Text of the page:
The elegant entrance to the divine pathway; The Guard-stones and Balustrades of Ancient Ceylon

“The greatest scientist are artists as well”

-The great scientist Albert Einstein-

If you once visit the ancient cities of Ceylon, you will realize the meaning of this quote, since all our ancient heritages are the mind-blowing wonders which have created scientifically. Ceylon artists have given the life to the lifeless rocks by craving gigantic statues of the Lord-Buddha. Sigiriya is also a natural rock that created as an amazing fortress by our artistic ancestors. Even a small piece of art included in the masterpiece composed with a wonderful meaning. As a leading Theravada Buddhist country, the statues of Lord-Buddha have been established on the higher place of the temple. Most of the time, you may see those sacred statues on the top of a rock or hill. Hence, devotees are climbing up to worship them, and stairs can be often seen in those places. 

Both sides of the open spaces of these stone stairs are covered by an elegant architectural feature called “Korawakgala”, (Balustrade). This part is end-up by another beautiful craving called “Muragala”(Guard stone). Not only in temples but also in royal buildings also light up with these ravishing stone cravings. 

In some temples, you may see the verticle wall between two steps is elaborated with some small traditional motifs such as “Liyawal”/ floral creeps or dwarf figures called “Wamana”.  (e.g. Anuradhapura Queens’ place / “Biso Maligawa” and Polonnaruwa “Vatadage”). “Sandakada Pahana” or the moon-stone can be considered as the last step of the stairs. (More details: https://a2zsrilanka.com/the-aesthetic-wisdom-of-ceylon-artist-sandakada-pahana-the-moon-stone/).

Polonnaruwa Vatadage
Anuradhapura “Biso Maligawa”

Korawakgala” or balustrade

Created with a decorated stone plank

This beautiful feature is created with a decorated stone plank. The length and the width of this stone craving depend on the length and the width of the stairs. The dragon head is initiating part (top of the stairs) of the “Korawakgala” which can be seen in the Anuradhapura and the Polonnaruwa epochs and the flames or wave or a trunk of an elephant flowing downwards from the mouth of the dragon. Most of the time (especially outside) this aesthetic art-piece is composed of the dragon, the lion, the “Gaja Singha” (the hybrid of the elephant and the lion), and female decorations. This dragon concept has changed to “Gaja Singha” in Gampola and Kandy eras as well as the material which used to create “Korawakgala” has changed to brick and cement.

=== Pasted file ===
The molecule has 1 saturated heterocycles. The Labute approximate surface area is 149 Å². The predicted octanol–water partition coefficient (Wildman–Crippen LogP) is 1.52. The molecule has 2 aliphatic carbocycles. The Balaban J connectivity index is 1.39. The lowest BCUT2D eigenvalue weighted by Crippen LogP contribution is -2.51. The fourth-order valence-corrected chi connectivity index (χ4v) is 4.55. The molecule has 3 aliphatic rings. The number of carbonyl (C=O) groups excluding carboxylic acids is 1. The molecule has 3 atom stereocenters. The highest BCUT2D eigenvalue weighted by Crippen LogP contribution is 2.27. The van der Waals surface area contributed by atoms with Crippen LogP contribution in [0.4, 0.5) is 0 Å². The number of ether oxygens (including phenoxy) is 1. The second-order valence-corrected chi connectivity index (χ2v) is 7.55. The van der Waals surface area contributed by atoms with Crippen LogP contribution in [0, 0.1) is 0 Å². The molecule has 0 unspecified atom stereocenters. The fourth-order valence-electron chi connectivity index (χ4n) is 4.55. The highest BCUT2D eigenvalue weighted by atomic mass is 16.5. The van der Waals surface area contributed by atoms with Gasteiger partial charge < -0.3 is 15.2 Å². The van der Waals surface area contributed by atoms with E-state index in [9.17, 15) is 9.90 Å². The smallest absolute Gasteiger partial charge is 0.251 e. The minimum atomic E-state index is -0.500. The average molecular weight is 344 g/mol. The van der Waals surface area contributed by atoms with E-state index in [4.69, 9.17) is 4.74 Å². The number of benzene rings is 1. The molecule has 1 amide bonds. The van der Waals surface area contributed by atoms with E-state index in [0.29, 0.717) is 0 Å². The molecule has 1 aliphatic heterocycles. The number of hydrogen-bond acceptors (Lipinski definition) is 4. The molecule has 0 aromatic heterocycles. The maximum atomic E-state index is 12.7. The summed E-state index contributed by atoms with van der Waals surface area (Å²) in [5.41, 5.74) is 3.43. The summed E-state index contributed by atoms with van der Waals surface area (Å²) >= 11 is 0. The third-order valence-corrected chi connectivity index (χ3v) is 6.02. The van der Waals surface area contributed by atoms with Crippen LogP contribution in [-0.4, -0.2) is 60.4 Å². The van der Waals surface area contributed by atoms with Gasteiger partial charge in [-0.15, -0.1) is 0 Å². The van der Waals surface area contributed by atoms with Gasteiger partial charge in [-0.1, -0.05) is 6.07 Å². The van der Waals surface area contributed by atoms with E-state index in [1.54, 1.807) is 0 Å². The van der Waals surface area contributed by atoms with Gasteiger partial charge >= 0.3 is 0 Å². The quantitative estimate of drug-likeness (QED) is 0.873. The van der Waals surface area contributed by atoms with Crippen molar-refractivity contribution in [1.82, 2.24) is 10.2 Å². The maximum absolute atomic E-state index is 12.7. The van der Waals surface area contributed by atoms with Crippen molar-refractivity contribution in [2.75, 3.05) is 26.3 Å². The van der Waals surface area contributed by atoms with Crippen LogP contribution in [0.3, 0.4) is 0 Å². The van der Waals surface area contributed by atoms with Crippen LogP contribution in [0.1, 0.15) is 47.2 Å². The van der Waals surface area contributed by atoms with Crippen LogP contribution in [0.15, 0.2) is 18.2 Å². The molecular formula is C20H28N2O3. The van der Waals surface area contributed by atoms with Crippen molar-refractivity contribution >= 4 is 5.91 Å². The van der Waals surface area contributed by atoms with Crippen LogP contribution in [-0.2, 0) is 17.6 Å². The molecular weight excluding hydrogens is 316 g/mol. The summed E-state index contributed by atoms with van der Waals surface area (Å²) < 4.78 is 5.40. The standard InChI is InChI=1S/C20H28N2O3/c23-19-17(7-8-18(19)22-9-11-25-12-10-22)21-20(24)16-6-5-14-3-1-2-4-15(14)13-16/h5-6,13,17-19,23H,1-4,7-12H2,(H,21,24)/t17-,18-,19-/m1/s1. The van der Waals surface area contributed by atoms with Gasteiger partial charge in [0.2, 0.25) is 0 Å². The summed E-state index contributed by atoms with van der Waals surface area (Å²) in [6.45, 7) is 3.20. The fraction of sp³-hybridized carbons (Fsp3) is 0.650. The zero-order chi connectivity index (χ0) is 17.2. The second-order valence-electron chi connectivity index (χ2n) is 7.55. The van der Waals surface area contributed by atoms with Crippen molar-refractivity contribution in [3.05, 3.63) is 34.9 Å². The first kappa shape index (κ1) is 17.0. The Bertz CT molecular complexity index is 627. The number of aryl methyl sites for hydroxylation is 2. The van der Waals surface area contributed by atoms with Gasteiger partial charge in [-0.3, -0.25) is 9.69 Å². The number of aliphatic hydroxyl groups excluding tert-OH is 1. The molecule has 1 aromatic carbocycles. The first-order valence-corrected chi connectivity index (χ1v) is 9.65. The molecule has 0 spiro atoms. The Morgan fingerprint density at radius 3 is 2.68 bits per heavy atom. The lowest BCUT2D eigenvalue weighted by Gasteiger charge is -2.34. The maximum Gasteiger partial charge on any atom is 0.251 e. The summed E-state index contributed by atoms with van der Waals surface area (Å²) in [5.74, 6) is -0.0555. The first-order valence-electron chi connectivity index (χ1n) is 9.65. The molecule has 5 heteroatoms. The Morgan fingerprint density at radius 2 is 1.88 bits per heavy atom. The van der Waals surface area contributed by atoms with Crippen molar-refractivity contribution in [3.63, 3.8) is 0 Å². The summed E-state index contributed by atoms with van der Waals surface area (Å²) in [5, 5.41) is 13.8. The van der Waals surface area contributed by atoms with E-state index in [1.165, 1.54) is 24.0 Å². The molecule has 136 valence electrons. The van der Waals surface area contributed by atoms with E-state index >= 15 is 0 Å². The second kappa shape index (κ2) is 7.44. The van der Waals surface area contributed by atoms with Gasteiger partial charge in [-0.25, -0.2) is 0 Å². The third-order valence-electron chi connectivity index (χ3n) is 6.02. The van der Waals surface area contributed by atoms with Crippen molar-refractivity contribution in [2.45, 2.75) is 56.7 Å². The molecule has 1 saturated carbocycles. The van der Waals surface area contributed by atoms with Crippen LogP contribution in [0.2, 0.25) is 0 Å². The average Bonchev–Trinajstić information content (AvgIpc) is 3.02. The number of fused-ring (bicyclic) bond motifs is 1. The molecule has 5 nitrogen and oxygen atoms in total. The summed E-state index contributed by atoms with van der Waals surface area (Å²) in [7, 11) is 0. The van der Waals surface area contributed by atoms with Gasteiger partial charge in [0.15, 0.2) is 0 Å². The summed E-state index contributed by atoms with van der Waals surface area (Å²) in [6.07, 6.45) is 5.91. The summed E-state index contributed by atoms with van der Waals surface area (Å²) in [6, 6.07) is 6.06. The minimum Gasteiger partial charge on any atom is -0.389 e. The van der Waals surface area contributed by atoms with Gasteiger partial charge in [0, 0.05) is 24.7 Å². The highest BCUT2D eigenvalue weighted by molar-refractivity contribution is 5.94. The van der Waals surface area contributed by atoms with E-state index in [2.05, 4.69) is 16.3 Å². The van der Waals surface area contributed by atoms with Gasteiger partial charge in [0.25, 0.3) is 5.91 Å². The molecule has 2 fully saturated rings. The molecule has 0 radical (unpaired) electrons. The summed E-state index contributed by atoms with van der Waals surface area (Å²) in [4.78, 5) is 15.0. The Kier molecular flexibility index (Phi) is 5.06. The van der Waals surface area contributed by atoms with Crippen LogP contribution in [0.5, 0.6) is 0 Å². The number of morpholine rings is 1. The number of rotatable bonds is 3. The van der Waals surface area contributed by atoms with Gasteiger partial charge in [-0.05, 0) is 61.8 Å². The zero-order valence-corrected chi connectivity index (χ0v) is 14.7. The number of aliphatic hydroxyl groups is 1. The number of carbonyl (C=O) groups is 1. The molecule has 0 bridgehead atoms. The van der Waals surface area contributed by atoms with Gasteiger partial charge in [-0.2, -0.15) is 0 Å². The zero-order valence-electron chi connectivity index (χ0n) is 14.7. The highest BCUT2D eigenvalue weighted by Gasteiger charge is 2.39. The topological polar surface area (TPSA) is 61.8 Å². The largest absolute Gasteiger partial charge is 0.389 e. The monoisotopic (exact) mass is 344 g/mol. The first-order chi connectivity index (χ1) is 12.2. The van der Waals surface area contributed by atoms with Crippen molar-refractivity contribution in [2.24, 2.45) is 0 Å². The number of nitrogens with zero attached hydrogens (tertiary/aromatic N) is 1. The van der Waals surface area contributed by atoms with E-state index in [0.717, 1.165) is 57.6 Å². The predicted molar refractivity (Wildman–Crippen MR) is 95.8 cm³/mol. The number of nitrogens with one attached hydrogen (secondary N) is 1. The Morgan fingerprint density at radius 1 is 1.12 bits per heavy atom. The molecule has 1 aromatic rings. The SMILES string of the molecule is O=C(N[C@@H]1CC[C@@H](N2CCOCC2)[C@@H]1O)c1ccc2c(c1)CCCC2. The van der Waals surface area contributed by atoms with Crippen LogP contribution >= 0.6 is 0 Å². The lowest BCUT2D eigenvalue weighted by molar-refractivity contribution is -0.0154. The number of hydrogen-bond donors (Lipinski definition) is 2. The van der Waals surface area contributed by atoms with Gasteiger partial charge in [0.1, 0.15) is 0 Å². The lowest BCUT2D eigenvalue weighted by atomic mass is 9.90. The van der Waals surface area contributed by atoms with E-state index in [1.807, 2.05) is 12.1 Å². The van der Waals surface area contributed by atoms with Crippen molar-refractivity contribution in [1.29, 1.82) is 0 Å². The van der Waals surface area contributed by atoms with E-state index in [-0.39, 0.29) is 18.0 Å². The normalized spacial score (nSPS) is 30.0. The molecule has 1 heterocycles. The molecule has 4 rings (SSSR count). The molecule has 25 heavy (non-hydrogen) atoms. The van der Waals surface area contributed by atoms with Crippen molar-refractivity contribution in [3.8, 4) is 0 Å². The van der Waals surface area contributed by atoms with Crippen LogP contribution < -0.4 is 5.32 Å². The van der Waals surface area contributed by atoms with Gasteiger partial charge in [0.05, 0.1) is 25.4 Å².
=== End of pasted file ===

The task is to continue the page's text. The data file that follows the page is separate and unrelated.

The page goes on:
Abayagiriya “Rathna Prasada”
Korawakgala – Vatadage – Polonnaruwa
Gadaladeniya – Kandy

“Muragala”

The Guard Stone

Our ancestors have believed that some spirits belong that sacred place was protecting it as treasures. Therefore, These “Muragal” or the guard stones were used to indicate this concept. Initially, these guard stones were created with plain stone slabs. Then it has changed to “Pun kalasa” (Prosperity pot) which indicates prosperity. After that short-limbed dwarf figures called “Bahirawa” were used as the guard stones. In the Abayagiri temple, there are two types of guard stones are placed beside the same stairs which are known as “The Sanka” and “The Padma” The “Sanka” is wearing a conch shell as a head-dress while “The Padma” wears a lotus as a crown. According to the opinion of some archeologists, these dwarfs are indicating the treasures of terrestrial and marine treasures of the land. 

Five-headed cobra

The guardian of the water

The guard stones near water bodies (e.g.: near the “Kuttam Pokuna” in Anuradhapura) are composed of a five-headed cobra. The number of heads of this serpent can be changed five to seven.  Most of the time this type of guard stones can be found near water reservoirs. Because our forefathers have believed as the serpent (cobra) was the guardian of the water. 

The guard stone of five-headed cobra

“Rathna Prasadaya”

The ideal guard stone

According to archeologists, the ideal guard stone is situated in “Rathna Prasadaya” – the jewel palace of Abayagriya. You may see a god-like figure who stands in a thrice bend posture. Five headed cobra hood has covered his head while he carries the sword in one hand and a “Pun Kalasa” on the other hand. Some are belives that the god-like figure indicates the great king gods named Dvutharasta, Viruda, Virupaksha, and Vaishravana who mentioned in Buddhism. The curved part of this guard stone is elaborated from the pandal or arc with the four dragon heads. There is a pair of male and female figures in between two dragon heads. 

The famous archaeologist of Ceylon, Prof. Senerath Paranavithana has suggested that those human figures reflect that the deep concept of Buddhism. That simply means all living beings in this world have to die someday. Also, there is a small dwarf figure called “Wamana” is standing at the foot of the area of the large figure. There is a directional animal (Lion – North, Elephant – East, Bull – South, Horse -West) that can be seen as one side of the guard stone.

The guard stone of “Rathna Prasada” – The jewel house – Abhayagiriya

Though these eye-catching art-pieces can be commonly found in the Anuradhapuraya and the Polonnaruwa epochs, due to the influence of the invaders, in the Kandyan era these are changed to the complete statues. 

Sri Lanka is a proud nation thus our country consists of both natural and cultural heritage. If you once visit this miraculous island, you will learn many lessons for your life by observing these mind-blowing glories ancient remains in the little paradise. 

References:

  1. http://universitypublications.net
  2. https://en.wikipedia.org/

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